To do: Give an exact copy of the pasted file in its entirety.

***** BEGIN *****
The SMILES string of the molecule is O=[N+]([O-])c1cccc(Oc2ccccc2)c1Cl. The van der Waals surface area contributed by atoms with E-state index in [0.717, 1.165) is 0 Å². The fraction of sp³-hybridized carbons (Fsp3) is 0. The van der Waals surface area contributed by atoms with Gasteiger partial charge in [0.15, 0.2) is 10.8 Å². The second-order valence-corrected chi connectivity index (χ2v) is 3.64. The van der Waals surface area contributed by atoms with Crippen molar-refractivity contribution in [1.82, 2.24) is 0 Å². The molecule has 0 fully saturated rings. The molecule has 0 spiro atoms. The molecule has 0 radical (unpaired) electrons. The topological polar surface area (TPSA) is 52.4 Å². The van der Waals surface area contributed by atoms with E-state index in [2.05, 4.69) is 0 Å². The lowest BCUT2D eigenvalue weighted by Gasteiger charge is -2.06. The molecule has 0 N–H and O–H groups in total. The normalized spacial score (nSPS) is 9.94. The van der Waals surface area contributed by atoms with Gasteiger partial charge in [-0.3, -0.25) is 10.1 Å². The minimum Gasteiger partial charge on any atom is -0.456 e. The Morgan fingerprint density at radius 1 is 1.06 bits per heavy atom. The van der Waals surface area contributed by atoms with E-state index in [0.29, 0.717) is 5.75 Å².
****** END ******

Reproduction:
The SMILES string of the molecule is O=[N+]([O-])c1cccc(Oc2ccccc2)c1Cl. The van der Waals surface area contributed by atoms with E-state index in [0.717, 1.165) is 0 Å². The fraction of sp³-hybridized carbons (Fsp3) is 0. The van der Waals surface area contributed by atoms with Gasteiger partial charge in [0.15, 0.2) is 10.8 Å². The second-order valence-corrected chi connectivity index (χ2v) is 3.64. The van der Waals surface area contributed by atoms with Crippen molar-refractivity contribution in [1.82, 2.24) is 0 Å². The molecule has 0 fully saturated rings. The molecule has 0 spiro atoms. The molecule has 0 radical (unpaired) electrons. The topological polar surface area (TPSA) is 52.4 Å². The van der Waals surface area contributed by atoms with E-state index in [2.05, 4.69) is 0 Å². The lowest BCUT2D eigenvalue weighted by Gasteiger charge is -2.06. The molecule has 0 N–H and O–H groups in total. The normalized spacial score (nSPS) is 9.94. The van der Waals surface area contributed by atoms with Gasteiger partial charge in [-0.3, -0.25) is 10.1 Å². The minimum Gasteiger partial charge on any atom is -0.456 e. The Morgan fingerprint density at radius 1 is 1.06 bits per heavy atom. The van der Waals surface area contributed by atoms with E-state index in [0.29, 0.717) is 5.75 Å².